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Open AccessArticle

Impact of Occupational Exposures and Genetic Polymorphisms on Recurrence and Progression of Non-Muscle-Invasive Bladder Cancer

1
Department of Medical and Surgical Specialties, Radiological Sciences and Public Health, Section of Public Health and Human Sciences, University of Brescia, Brescia 25123, Italy
2
University Research Center “Integrated Models for Prevention and Protection in Environmental and Occupational Health”, University of Brescia, Brescia 25123, Italy
3
Department of Cardiac, Thoracic, and Vascular Sciences, Unit of Occupational Medicine, University of Padova, Padova 35128, Italy
4
Epidemiological Department of the Veneto Region, Padova 35131, Italy
5
Department of Diagnostics and Public Health, Section of Occupational Health, University of Verona, Verona 37134, Italy
*
Author to whom correspondence should be addressed.
Int. J. Environ. Res. Public Health 2018, 15(8), 1563; https://doi.org/10.3390/ijerph15081563
Received: 21 June 2018 / Revised: 10 July 2018 / Accepted: 20 July 2018 / Published: 24 July 2018
(This article belongs to the Section Occupational Safety and Health)
Introduction: Additional or better markers are needed to guide the clinical monitoring of patients with non-muscle-invasive bladder cancer (NMIBC). Aim: To investigate the influence of occupational exposures and genetic polymorphisms on recurrence and progression of NMIBC. Methods: The study includes 160 NMIBC patients. We collected on questionnaire information on demographic variables, lifetime smoking history, lifetime history of occupational exposure to aromatic amines and polycyclic aromatic hydrocarbons. Genetic polymorphism (glutathione S-transferase M1; T1; P1 (GSTM1; GSTT1; GSTP1); N-acetyltransferase 1; 2 (NAT1; NAT2); cytochrome P450 1B1 (CYP1B1); sulfotransferase 1A1 (SULT1A1); myeloperoxidase (MPO); catechol-O-methyltransferase (COMT); manganese superoxide dismutase (MnSOD); NAD(P)H:quinone oxidoreductase (NQO1); X-ray repair cross-complementing group 1; 3 (XRCC1; XRCC3) and xeroderma pigmentosum complementation group (XPD)) was assessed in peripheral blood lymphocytes. DNA adducts were evaluated by 32P-postlabeling. Predictors of recurrence (histological confirmation of a newly found bladder tumor) and progression (transition of tumor from low-grade to high-grade and/or increase in TNM stage) were identified by multivariate Cox proportional hazard regression with stepwise backward selection of independent variables. Hazard ratios (HR) with 95% confidence interval (95%CI) and two-tail probability of error (p-value) were estimated. Results: The risk of BC progression decreased with the homozygous genotype “ValVal” of both COMT and MnSOD (HR = 0.195; 95%CI = 0.060 to 0.623; p = 0.006). The results on BC recurrence were of borderline significance. No occupational exposure influenced recurrence or progression. Conclusion: Our results are supported by experimental evidence of a plausible mechanism between cause (ValVal genotype of both MnSOD and COMT) and effect (decreased progression of tumor in NMIBC patients). The genetic polymorphisms associated with better prognosis may be used in clinic to guide selection of treatment for patients initially diagnosed with NMIBC. However, external validation studies are required. View Full-Text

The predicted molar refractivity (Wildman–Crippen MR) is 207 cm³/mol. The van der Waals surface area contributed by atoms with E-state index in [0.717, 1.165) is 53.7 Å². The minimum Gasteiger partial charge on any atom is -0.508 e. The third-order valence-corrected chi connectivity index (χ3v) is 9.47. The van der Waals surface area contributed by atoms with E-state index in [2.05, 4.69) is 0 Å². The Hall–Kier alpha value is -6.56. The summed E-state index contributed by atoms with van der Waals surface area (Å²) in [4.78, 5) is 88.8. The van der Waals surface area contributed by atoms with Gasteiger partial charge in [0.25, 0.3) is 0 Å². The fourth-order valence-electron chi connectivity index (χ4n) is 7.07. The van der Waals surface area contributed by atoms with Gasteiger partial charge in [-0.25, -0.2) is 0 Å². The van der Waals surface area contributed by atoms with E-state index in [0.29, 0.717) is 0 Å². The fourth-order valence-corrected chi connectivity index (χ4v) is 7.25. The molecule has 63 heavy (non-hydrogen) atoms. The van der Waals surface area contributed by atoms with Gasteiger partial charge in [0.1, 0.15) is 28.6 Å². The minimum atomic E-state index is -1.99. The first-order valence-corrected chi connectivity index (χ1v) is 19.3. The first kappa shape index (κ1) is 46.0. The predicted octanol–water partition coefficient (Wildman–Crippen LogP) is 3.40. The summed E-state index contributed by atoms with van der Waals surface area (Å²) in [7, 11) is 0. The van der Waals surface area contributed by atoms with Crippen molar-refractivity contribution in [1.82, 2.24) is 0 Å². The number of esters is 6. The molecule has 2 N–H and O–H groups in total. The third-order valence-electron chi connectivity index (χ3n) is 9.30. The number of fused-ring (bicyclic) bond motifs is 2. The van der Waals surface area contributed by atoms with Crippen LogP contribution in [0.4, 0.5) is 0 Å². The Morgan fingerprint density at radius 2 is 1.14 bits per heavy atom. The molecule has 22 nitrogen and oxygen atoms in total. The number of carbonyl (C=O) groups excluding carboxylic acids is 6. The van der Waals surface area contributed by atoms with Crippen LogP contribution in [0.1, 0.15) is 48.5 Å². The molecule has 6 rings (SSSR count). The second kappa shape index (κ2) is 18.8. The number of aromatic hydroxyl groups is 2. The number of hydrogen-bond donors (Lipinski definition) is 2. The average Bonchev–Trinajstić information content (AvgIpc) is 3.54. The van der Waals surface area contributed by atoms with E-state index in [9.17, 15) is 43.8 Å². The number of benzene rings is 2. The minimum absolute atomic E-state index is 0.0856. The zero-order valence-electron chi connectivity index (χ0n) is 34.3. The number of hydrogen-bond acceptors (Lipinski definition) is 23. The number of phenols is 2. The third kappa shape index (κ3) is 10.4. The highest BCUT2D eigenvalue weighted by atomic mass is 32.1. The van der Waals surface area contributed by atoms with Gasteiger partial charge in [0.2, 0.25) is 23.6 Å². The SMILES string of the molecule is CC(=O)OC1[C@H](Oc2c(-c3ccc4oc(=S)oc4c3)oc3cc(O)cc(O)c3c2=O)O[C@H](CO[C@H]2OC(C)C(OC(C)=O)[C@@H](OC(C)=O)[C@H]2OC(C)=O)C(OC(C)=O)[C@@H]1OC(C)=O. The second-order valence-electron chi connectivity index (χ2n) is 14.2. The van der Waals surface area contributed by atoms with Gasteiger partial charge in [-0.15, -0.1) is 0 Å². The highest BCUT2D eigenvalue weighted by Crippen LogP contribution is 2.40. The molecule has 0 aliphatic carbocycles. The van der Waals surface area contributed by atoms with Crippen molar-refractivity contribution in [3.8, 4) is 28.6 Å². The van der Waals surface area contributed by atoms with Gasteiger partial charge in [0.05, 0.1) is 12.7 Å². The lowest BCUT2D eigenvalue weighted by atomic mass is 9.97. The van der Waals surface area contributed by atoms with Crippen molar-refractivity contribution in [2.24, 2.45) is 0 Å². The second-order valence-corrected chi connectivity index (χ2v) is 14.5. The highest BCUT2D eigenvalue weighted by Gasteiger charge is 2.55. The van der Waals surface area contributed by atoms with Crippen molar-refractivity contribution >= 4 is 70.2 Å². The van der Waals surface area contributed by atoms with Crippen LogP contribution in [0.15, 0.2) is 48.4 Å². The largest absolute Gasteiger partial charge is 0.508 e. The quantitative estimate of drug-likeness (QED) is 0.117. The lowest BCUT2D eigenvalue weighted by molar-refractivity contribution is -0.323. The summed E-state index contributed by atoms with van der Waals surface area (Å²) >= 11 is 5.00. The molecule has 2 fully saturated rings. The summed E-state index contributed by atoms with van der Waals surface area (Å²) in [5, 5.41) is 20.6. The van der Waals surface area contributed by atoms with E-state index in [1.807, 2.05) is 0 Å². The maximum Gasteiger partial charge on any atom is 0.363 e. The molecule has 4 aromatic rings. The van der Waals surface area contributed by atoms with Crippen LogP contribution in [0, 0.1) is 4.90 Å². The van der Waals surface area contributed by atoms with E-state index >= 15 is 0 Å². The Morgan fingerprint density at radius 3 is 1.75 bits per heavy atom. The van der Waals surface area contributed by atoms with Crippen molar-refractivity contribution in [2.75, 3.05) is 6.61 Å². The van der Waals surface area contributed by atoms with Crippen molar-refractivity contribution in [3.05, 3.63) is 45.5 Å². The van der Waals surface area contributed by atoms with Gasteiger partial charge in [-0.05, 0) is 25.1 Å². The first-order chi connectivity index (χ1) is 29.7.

Keywords: bladder cancer; non-muscle-invasive bladder cancer; recurrence; progression; occupational exposures; genetic polymorphisms; MnSOD; COMT bladder cancer; non-muscle-invasive bladder cancer; recurrence; progression; occupational exposures; genetic polymorphisms; MnSOD; COMT
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Carta, A.; Pavanello, S.; Mastrangelo, G.; Fedeli, U.; Arici, C.; Porru, S. Impact of Occupational Exposures and Genetic Polymorphisms on Recurrence and Progression of Non-Muscle-Invasive Bladder Cancer. Int. J. Environ. Res. Public Health 2018, 15, 1563.

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